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Mean Fish

PostPosted: Fri Oct 13, 2017 5:18 pm
by Photoman
I have a Yo Yo Loach I bought when it was small. Well, he or she is 3 inches and is a mean fish. It chases my Angels and swordtails. I think I have him for cleaning algae. I could bring him to the store. But if he is mean in my tank, he'll be mean in another tank. I guess if he is in a tank of large fish he might have met his match. What do you do with mean fish? :think: :shrug: :tomato:

Re: Mean Fish

PostPosted: Fri Oct 13, 2017 9:37 pm
by Diana
Some Loaches can be more aggressive than average. IME Yoyos are rather high on the list. Not as aggressive as most Cichlids or some Gouramis, though.

Yoyos are social. Keeping them in a group helps them to keep this aggression among themselves. Keeping a single is pretty bad.

I do not know if a fish (any species) that is mean in your tank would be mean in another tank. Here are some things to take into consideration.

1) Species. Each fish is an individual, but most individuals fall within a range that is typical for their species, like a bell curve. There will be unusual fish within a group that falls outside the norm for that species. I have kept fish in groups (schooling or similar social types) and seen the extreme ends of the bell curve. One fish that is simply a bully toward the others in the tank.

2) Other fish in the tank. Whether they are the same species or different species, they may help calm the situation, or may become the target. Do not mix fish that are much more shy with more aggressive fish.

3) Age. If the fish are the same species, but juveniles, they may get more aggressive as they mature, often having something to do with sexual maturity- staking out a territory, selecting mates, defending a nest and young... (Of course the details depend on the species) I have kept several Angels in a tank while they were young they were fine, but when they matured 2 of them paired up and claimed the whole tank. The other Angels were chased into a corner until I got them out of the tank.

3) Order of being placed in the tank. When you change the tank decor, or get fish for a new set up, start with the calmer, more peaceful fish. Add the potentially most aggressive fish last. If you have the facilities to hold the fish for a day or two, then spread out the additions so the calmer fish will feel more at home by the time the more aggressive fish are added. Fish (and most other animals) are more bold on their own territory. The first fish into the tank become the bosses. Fish added later either have to get along with them or be removed. Or get more aggressive and take over the tank.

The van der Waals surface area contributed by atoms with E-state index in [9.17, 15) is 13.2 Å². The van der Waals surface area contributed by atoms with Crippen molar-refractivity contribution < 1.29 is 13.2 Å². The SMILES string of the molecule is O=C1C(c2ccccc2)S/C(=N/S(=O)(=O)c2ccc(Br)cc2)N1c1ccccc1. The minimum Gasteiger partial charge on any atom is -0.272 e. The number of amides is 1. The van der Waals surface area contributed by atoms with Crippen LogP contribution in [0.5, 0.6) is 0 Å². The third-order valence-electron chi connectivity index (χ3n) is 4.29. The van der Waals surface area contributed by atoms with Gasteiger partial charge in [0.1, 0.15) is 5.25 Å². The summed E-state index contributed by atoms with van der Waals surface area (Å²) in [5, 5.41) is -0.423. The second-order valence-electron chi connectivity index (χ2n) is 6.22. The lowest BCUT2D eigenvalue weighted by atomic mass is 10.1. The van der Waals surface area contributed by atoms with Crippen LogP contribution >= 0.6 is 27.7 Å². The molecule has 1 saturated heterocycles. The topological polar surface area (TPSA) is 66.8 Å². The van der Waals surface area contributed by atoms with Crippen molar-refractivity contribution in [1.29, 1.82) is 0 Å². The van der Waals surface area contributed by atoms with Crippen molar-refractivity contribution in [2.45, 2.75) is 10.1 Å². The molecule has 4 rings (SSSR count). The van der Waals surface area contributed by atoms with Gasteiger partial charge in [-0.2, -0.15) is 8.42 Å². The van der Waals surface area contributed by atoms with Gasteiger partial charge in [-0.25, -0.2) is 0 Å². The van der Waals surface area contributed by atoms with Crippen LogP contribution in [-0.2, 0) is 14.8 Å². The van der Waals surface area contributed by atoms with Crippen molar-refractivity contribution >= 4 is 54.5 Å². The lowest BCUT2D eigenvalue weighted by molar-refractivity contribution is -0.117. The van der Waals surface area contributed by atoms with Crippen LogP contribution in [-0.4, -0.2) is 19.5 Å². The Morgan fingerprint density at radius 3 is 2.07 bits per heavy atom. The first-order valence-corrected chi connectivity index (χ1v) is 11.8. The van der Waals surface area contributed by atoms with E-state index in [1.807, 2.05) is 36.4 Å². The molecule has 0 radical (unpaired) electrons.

4) Size of the tank. Different species seem to need different amounts of tank space to feel comfortable. The same pair of Angels that totally took over a 36" long tank (a tall 'display' tank with 45 gallons) claimed only about 18" long space in a tank 6' long. Aggressive fish in the 6' long tank (Jewel Cichlids and a 3-Spot Gourami) could go anywhere they wanted, except for the end of the tank the breeding angels claimed. On the other hand, the Gourami tried to claim the whole tank, and chased only other Gouramis, but chased them to death (I could not catch them). But he gave way when the Angels were breeding.

Anyway, if a fish is too aggressive for your set up you really have only a few choices:
1) Keep the fish and alter the set up to suit the fish. Perhaps more of the same species would help? Remove the target fish? Different decor, perhaps a few more caves or wood arches for the Yoyo to claim?
2) Move the aggressive fish to another tank, either in your house or a store, or another fish keeper.

Do not maintain a set up where one fish is terrorizing the other fish. Not fair to the other fish.